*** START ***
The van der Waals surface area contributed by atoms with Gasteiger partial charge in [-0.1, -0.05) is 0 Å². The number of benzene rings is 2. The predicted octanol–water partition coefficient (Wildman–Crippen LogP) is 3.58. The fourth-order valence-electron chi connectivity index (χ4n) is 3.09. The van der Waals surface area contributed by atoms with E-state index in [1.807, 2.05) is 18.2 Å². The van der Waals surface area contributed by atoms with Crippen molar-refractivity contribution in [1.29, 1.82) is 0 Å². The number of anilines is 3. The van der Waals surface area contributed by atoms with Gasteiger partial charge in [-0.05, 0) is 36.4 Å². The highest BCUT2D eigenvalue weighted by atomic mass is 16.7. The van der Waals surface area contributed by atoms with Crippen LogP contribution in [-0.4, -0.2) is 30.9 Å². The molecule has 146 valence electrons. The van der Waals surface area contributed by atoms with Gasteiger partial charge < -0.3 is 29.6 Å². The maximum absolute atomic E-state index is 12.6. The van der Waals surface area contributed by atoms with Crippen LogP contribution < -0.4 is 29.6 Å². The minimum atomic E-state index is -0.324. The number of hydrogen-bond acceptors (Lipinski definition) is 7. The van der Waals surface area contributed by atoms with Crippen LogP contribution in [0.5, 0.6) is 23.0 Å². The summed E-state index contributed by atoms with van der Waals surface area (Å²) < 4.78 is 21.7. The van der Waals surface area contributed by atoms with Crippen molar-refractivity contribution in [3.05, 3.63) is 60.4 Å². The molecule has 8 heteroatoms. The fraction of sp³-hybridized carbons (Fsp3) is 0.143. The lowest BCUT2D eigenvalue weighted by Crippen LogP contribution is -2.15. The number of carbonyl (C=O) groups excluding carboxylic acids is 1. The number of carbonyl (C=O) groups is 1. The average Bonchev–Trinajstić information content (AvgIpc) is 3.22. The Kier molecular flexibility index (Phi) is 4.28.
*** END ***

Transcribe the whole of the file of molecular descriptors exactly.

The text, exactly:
The van der Waals surface area contributed by atoms with Gasteiger partial charge in [-0.1, -0.05) is 0 Å². The number of benzene rings is 2. The predicted octanol–water partition coefficient (Wildman–Crippen LogP) is 3.58. The fourth-order valence-electron chi connectivity index (χ4n) is 3.09. The van der Waals surface area contributed by atoms with E-state index in [1.807, 2.05) is 18.2 Å². The van der Waals surface area contributed by atoms with Crippen molar-refractivity contribution in [1.29, 1.82) is 0 Å². The number of anilines is 3. The van der Waals surface area contributed by atoms with Gasteiger partial charge in [-0.05, 0) is 36.4 Å². The highest BCUT2D eigenvalue weighted by atomic mass is 16.7. The van der Waals surface area contributed by atoms with Crippen LogP contribution in [-0.4, -0.2) is 30.9 Å². The molecule has 146 valence electrons. The van der Waals surface area contributed by atoms with Gasteiger partial charge < -0.3 is 29.6 Å². The maximum absolute atomic E-state index is 12.6. The van der Waals surface area contributed by atoms with Crippen LogP contribution < -0.4 is 29.6 Å². The minimum atomic E-state index is -0.324. The number of hydrogen-bond acceptors (Lipinski definition) is 7. The van der Waals surface area contributed by atoms with Crippen LogP contribution in [0.5, 0.6) is 23.0 Å². The summed E-state index contributed by atoms with van der Waals surface area (Å²) < 4.78 is 21.7. The van der Waals surface area contributed by atoms with Crippen molar-refractivity contribution in [3.05, 3.63) is 60.4 Å². The molecule has 8 heteroatoms. The fraction of sp³-hybridized carbons (Fsp3) is 0.143. The lowest BCUT2D eigenvalue weighted by Crippen LogP contribution is -2.15. The number of carbonyl (C=O) groups excluding carboxylic acids is 1. The number of carbonyl (C=O) groups is 1. The average Bonchev–Trinajstić information content (AvgIpc) is 3.22. The Kier molecular flexibility index (Phi) is 4.28.